What is Epistemology?
Epistemology is the branch of philosophy that deals with knowledge. One major component in epistemology that traces back to Plato is the attempt to define what knowledge is. Traditionally, philosophers have defined knowledge as true, justified belief.
First and foremost, to say that knowledge is belief means that to know something, one must believe it.
Second, knowledge must be true because you cannot really know anything that is false. If something is false, one may very well believe it, and even know it. But, according to the philosophical definition, one doesn't really know it.
Third, real knowledge is justified, because your belief must have reasons. If you pick a number from 1 to 1,000, for example 461, and your friend guesses correctly 461, did that friend know you had chosen 461? Since he or she was merely correct by accident, it seems wrong to say he or she knew it. Knowledge cannot be accidental- there must be reasons for forming some true belief in order for that belief to count as knowledge.
Philosophers have also questioned whether all true, justified beliefs count as knowledge. For example, consider the following scenerio: You are driving through the countryside, and you observe a barn. You form the belief, "This is a barn." It is obviously a justified belief. It is a true belief. You have, in fact, just seen a real barn. However, unbeknownst to you, you are in Fake Barn County, most farmers don't build barns. They build the facades of barns. Therefore, the argument continues, it was not knowledge because you had observe a fake barn, you would have formed a false belief. Therefore, not all true beliefs are knowledge.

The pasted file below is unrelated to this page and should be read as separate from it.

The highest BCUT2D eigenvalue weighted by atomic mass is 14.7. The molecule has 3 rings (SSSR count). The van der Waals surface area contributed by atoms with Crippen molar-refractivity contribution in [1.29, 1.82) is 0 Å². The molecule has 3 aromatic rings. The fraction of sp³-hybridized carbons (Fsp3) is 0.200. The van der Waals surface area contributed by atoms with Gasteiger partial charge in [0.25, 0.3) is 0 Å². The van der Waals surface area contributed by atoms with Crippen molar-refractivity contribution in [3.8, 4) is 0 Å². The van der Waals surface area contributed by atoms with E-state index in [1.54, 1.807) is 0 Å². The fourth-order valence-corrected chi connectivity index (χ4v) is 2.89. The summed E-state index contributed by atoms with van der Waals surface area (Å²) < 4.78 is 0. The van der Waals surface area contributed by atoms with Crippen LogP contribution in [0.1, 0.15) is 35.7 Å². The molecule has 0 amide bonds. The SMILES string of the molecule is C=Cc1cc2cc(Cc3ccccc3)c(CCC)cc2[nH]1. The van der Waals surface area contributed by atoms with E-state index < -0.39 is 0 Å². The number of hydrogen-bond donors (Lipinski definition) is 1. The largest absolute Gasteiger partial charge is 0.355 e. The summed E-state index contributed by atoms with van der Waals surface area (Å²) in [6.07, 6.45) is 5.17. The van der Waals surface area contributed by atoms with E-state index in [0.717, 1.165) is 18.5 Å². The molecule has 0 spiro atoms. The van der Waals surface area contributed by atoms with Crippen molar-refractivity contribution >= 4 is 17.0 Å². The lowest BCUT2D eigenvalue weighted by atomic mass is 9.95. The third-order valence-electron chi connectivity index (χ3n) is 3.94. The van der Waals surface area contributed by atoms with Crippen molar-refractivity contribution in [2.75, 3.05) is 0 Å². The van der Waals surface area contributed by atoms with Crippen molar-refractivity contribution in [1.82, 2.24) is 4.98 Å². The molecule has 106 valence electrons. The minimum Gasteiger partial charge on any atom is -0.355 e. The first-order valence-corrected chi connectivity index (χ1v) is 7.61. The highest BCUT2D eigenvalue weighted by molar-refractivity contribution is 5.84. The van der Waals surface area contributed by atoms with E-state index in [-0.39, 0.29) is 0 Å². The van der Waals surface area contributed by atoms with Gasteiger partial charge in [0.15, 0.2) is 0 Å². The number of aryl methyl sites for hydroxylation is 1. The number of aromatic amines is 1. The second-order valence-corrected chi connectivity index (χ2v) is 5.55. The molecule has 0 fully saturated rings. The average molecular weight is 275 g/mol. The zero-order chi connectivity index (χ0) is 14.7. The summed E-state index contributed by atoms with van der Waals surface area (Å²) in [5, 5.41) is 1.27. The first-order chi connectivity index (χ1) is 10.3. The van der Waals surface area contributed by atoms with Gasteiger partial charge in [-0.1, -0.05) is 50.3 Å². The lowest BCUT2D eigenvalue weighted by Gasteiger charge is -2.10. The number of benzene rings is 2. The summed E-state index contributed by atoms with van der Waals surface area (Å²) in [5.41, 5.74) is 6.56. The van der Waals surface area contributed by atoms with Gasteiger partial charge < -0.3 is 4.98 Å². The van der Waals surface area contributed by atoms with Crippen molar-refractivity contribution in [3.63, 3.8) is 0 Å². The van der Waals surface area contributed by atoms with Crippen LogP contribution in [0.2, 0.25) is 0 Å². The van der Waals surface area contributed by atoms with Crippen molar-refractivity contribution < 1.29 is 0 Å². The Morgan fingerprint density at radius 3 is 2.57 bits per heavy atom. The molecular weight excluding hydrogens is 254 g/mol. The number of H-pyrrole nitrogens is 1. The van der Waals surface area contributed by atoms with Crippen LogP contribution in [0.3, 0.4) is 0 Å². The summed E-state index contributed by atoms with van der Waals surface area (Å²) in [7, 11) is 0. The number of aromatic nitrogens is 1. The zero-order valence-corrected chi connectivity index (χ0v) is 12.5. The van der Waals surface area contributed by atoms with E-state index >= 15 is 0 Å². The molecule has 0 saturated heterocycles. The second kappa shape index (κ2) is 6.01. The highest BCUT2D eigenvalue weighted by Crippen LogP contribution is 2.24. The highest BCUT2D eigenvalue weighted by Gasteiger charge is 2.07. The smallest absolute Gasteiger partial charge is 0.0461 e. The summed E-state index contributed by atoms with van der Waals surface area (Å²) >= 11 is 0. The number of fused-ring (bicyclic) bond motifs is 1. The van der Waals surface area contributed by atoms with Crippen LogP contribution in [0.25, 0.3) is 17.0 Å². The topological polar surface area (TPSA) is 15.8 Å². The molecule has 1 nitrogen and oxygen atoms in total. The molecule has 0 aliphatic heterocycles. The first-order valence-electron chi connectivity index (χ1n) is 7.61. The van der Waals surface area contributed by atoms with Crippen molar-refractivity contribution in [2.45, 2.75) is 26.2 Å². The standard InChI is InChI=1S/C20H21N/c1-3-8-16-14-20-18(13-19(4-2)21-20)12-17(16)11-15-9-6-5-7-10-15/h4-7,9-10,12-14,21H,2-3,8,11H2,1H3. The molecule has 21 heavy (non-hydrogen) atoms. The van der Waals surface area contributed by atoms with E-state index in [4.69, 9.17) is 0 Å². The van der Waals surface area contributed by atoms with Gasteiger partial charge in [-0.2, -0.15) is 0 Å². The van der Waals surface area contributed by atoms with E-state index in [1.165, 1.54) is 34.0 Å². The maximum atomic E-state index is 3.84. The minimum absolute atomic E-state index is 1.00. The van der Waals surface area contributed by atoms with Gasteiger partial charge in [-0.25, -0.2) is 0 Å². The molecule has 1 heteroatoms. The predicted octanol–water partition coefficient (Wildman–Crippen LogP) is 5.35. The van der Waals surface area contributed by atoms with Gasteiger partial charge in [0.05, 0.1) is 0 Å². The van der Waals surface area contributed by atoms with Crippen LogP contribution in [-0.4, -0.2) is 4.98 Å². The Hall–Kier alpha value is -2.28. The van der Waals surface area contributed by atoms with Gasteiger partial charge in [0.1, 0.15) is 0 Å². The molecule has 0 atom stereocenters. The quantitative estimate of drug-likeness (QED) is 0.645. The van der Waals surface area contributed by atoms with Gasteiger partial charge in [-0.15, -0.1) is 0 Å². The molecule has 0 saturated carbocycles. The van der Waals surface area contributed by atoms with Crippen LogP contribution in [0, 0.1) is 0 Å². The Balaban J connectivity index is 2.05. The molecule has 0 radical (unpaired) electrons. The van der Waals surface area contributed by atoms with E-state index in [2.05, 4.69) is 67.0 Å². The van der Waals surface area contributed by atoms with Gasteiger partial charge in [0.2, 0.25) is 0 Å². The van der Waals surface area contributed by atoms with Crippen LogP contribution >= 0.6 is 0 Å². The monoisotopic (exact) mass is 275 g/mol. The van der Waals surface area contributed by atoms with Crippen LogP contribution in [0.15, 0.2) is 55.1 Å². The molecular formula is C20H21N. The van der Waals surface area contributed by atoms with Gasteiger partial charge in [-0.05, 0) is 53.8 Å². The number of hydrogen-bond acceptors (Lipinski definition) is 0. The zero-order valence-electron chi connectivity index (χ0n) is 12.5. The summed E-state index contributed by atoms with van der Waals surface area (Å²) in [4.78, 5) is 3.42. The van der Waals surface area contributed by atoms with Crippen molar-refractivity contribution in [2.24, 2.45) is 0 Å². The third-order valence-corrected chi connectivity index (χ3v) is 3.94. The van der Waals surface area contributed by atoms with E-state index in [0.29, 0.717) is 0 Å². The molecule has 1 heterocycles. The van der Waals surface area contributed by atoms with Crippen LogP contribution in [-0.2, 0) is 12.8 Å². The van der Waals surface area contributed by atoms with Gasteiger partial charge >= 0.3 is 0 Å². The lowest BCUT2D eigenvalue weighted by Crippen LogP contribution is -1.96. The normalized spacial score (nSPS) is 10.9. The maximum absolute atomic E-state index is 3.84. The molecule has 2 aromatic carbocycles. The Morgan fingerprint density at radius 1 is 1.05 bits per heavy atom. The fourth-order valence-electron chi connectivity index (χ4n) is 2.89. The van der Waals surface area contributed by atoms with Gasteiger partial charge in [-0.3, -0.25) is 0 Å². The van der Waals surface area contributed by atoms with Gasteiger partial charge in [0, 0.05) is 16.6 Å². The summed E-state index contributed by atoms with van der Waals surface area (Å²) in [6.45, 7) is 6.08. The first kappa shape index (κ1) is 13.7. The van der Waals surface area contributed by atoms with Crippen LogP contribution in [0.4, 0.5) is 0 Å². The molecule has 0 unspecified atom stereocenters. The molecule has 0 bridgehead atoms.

Edgar Gettier is credited for the fake barn example in his essay Is Justified True Belief Knowledge? His essay is only a few pages and revolutionized epistemology.
Philosophers are still up in odds over what further condition should be added to truth and justification for a belief to be considered as Knowledge.
The problem of skepticism and the problem of induction are still issues in epistemology.